Support your local bookstores!

I know I’m a bit late for the official “Small Business Saturday” shoutout that happened November 24.  Hey, I’m new to the blog-o-sphere so please be patient with me.  But I did not want to pass up the opportunity to share with the world my favorite small business, a local bookstore called Book n Brush in Chehalis, Washington.

For me, a drive to the nearest town means at least 45 miles to anything resembling civilization (more about that in the future).  Approximately 48 miles away is a small, locally owned store called Book n Brush.  This intriguing little store was first started in 1969, then moved a few blocks up and added art supplies to their inventory.  Today they specialize in local authors and publishers, while still offering a wide array of popular titles.  And if you are looking for local artistry in soaps, jewelry, and handmade textiles, as well as the best art supplies in the area, look no further than Book n Brush the next time you are in the Chehalis, Washington area.

https://www.booknbrush.com/

Review: The Best American Science and Nature Writing 2016

The Best American Science and Nature Writing 2016

Editor–Amy Stewart

4 stars out of 5

I first came across this addition to the Best American series a couple of years ago (other titles in the series cover mysteries, short stories, true crime, sports, etc.).   I always look forward to the latest editions, and was excited to find a nearly new copy at a favorite thrift store for only $1, quite the steal!

The 2016 version offers 25 articles and essays covering a wide array of topics; from global warming and the illegal ivory trade to the dangers of working in a nail salon and the science behind the perfect sports bra.  There is the story of Dame Janet Vaughan whose research and dedication helped create national blood banks in London (A Very Naughty Little Girl by Rose George).  The Really Big One by Kathryn Schulz takes us into earthquake zones and is not necessarily pleasant reading for those of us living on large fault lines along the western U.S. coastline (I live in the Cascadia subduction zone in western Washington and thanks to Ms. Schulz I can now visualize the destruction a long-overdue 9.0 quake will produce, not something good dreams are made of).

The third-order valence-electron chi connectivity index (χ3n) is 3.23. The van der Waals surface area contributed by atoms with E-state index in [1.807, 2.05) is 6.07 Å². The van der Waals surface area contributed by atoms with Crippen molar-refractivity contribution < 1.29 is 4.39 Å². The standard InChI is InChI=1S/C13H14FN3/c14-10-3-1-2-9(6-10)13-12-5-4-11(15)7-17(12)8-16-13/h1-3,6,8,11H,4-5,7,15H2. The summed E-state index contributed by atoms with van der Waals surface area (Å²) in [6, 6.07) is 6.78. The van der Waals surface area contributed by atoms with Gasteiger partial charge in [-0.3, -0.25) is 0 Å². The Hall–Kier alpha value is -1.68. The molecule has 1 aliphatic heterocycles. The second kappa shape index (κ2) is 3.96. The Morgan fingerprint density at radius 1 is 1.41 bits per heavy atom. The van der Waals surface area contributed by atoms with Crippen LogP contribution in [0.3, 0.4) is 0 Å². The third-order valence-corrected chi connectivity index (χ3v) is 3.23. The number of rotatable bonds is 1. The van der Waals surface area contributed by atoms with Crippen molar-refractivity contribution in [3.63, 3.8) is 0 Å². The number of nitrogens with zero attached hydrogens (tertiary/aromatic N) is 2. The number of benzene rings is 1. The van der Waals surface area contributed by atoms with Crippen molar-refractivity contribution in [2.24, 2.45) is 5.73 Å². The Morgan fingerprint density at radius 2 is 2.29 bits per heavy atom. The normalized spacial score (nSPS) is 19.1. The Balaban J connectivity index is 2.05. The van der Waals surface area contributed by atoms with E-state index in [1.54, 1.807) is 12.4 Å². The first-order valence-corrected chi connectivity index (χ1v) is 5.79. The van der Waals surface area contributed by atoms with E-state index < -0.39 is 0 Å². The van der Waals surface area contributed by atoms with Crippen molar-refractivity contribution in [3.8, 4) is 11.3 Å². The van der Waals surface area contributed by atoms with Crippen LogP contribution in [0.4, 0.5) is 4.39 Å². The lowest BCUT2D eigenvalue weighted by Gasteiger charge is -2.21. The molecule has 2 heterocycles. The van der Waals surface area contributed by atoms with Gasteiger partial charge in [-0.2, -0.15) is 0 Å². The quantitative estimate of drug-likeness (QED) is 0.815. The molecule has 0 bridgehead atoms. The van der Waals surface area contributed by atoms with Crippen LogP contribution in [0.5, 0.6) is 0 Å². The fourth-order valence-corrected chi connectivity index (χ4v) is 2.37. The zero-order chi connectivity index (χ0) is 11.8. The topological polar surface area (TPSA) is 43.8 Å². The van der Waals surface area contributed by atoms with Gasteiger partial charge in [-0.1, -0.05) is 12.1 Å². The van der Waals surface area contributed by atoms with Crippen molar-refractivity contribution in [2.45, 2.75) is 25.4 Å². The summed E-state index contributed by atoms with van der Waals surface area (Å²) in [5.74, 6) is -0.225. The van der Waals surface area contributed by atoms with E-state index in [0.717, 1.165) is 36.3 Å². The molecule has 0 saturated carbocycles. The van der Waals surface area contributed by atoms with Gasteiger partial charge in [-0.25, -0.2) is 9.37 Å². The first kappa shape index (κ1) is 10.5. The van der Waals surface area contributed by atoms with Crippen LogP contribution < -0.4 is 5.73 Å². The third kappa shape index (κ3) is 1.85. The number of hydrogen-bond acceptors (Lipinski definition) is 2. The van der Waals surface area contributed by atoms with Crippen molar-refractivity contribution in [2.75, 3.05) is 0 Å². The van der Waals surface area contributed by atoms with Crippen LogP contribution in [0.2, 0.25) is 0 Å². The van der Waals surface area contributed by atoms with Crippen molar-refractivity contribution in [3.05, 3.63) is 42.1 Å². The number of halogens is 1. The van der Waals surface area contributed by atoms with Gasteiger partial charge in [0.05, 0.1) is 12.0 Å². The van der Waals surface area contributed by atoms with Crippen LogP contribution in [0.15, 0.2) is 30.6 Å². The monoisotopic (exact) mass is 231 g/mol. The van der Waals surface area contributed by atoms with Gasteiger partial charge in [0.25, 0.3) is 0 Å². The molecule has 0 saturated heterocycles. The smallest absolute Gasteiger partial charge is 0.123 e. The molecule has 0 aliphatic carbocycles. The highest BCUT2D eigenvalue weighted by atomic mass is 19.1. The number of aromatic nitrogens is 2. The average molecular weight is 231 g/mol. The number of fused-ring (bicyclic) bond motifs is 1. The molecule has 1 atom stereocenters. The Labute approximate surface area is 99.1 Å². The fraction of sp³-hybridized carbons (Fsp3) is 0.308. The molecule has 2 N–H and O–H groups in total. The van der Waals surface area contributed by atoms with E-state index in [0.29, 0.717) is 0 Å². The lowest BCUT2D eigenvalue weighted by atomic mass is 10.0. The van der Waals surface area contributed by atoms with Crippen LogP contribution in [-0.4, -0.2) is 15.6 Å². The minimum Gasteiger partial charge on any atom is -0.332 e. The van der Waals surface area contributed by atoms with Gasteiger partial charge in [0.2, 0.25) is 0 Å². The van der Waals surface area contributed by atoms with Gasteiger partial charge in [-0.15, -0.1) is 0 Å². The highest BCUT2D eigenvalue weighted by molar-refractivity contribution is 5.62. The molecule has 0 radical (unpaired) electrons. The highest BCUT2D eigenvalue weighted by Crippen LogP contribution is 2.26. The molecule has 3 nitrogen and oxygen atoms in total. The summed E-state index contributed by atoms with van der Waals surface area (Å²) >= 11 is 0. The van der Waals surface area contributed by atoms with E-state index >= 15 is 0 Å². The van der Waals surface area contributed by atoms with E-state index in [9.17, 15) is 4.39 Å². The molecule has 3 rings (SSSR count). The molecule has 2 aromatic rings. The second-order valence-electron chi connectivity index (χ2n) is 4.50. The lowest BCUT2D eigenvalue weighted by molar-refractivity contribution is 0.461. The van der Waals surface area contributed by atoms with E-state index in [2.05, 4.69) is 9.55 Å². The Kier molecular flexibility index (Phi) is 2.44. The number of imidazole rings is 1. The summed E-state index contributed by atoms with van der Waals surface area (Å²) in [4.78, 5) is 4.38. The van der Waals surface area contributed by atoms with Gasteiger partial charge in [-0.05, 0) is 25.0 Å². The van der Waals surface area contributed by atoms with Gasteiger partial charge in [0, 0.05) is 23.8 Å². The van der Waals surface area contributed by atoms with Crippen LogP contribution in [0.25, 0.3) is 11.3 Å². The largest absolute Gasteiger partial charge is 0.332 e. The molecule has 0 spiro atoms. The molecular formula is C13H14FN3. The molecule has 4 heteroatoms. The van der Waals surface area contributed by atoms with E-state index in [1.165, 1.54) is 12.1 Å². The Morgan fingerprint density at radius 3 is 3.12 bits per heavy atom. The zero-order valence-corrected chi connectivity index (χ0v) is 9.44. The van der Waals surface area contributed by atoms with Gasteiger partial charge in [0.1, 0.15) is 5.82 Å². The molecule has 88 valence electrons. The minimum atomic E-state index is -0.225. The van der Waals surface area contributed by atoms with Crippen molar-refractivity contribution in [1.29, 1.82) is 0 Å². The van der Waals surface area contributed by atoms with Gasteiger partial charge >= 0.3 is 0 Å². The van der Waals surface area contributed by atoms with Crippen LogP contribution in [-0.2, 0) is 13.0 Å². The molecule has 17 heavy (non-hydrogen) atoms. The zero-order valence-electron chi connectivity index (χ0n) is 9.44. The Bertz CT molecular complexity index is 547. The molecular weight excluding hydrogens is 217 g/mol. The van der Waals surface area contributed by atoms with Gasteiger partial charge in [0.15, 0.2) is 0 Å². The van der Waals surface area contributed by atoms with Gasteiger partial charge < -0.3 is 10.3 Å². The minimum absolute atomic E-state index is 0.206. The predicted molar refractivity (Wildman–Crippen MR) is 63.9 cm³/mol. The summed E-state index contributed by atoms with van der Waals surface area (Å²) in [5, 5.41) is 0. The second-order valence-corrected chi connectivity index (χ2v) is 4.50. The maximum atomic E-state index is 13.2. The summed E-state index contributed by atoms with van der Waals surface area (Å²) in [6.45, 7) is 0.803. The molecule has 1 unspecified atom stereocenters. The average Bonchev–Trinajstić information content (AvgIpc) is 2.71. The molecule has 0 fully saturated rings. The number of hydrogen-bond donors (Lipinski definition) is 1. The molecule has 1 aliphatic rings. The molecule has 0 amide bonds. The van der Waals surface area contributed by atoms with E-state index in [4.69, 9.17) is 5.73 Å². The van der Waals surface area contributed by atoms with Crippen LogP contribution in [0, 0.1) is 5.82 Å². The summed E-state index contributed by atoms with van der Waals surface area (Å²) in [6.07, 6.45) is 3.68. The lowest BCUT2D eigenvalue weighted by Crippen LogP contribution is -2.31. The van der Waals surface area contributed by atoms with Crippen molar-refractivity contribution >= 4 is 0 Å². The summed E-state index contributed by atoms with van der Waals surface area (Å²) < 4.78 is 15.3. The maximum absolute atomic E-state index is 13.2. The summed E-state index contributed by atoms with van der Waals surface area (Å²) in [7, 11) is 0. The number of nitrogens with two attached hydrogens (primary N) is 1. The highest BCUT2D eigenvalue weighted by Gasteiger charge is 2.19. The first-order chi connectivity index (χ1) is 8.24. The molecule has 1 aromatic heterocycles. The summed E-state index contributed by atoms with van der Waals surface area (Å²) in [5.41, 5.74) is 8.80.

As with any collection I’ve read over the years, there are always a few that I just can’t connect with (The Modern Moose by Amy Leach comes to mind), but several stories really stood out for me, including:

Rotten Ice by Gretel Ehrlich–A look at the effects of the melting Arctic ice on the native hunters of nothern Greenland.

They Helped Erase Ebola in Liberia.  Now Liberia is Erasing Them by Helene Cooper–The shunning of the men who burned the bodies of Ebola victims.

The Lost Girls by Apoorva Mandavilli–How autism affects girls differently than boys and the need for further studies.

My Periodic Table by Oliver Sacks–Perhaps my favorite piece.  In one of his final essays before his death in 2015, Sacks shares his thoughts on taking comfort in science even with the spectre of cancer nearby.

If you’ve ever enjoyed reading magazines like National Geographic and Discover, or you just like to explore something new,  be sure to check out The Best American Science and Nature Writing.  2016 was a very good year indeed.